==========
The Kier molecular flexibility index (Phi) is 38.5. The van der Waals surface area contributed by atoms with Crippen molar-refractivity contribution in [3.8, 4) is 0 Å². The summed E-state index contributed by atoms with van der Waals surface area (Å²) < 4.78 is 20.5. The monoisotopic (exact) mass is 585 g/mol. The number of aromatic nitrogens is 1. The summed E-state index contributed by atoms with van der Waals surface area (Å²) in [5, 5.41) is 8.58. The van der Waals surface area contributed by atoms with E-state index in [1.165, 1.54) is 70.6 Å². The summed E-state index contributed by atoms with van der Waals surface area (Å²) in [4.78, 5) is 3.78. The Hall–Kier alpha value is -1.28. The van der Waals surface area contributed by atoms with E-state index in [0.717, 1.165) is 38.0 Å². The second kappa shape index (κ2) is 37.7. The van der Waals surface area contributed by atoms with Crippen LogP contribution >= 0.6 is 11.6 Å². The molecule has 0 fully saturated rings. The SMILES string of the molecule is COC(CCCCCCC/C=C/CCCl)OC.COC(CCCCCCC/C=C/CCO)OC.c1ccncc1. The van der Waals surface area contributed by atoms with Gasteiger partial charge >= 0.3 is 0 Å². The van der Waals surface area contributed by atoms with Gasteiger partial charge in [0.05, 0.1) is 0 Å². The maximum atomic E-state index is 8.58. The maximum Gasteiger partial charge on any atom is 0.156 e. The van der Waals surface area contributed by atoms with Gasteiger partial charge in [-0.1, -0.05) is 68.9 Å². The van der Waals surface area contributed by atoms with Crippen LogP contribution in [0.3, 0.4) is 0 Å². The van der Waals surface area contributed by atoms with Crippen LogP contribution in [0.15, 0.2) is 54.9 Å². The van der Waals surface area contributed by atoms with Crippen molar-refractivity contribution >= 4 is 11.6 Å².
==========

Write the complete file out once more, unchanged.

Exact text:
The Kier molecular flexibility index (Phi) is 38.5. The van der Waals surface area contributed by atoms with Crippen molar-refractivity contribution in [3.8, 4) is 0 Å². The summed E-state index contributed by atoms with van der Waals surface area (Å²) < 4.78 is 20.5. The monoisotopic (exact) mass is 585 g/mol. The number of aromatic nitrogens is 1. The summed E-state index contributed by atoms with van der Waals surface area (Å²) in [5, 5.41) is 8.58. The van der Waals surface area contributed by atoms with E-state index in [1.165, 1.54) is 70.6 Å². The summed E-state index contributed by atoms with van der Waals surface area (Å²) in [4.78, 5) is 3.78. The Hall–Kier alpha value is -1.28. The van der Waals surface area contributed by atoms with E-state index in [0.717, 1.165) is 38.0 Å². The second kappa shape index (κ2) is 37.7. The van der Waals surface area contributed by atoms with Crippen LogP contribution >= 0.6 is 11.6 Å². The molecule has 0 fully saturated rings. The SMILES string of the molecule is COC(CCCCCCC/C=C/CCCl)OC.COC(CCCCCCC/C=C/CCO)OC.c1ccncc1. The van der Waals surface area contributed by atoms with Gasteiger partial charge >= 0.3 is 0 Å². The van der Waals surface area contributed by atoms with Gasteiger partial charge in [0.05, 0.1) is 0 Å². The maximum atomic E-state index is 8.58. The maximum Gasteiger partial charge on any atom is 0.156 e. The van der Waals surface area contributed by atoms with Gasteiger partial charge in [-0.1, -0.05) is 68.9 Å². The van der Waals surface area contributed by atoms with Crippen LogP contribution in [0.3, 0.4) is 0 Å². The van der Waals surface area contributed by atoms with Crippen LogP contribution in [0.15, 0.2) is 54.9 Å². The van der Waals surface area contributed by atoms with Crippen molar-refractivity contribution >= 4 is 11.6 Å².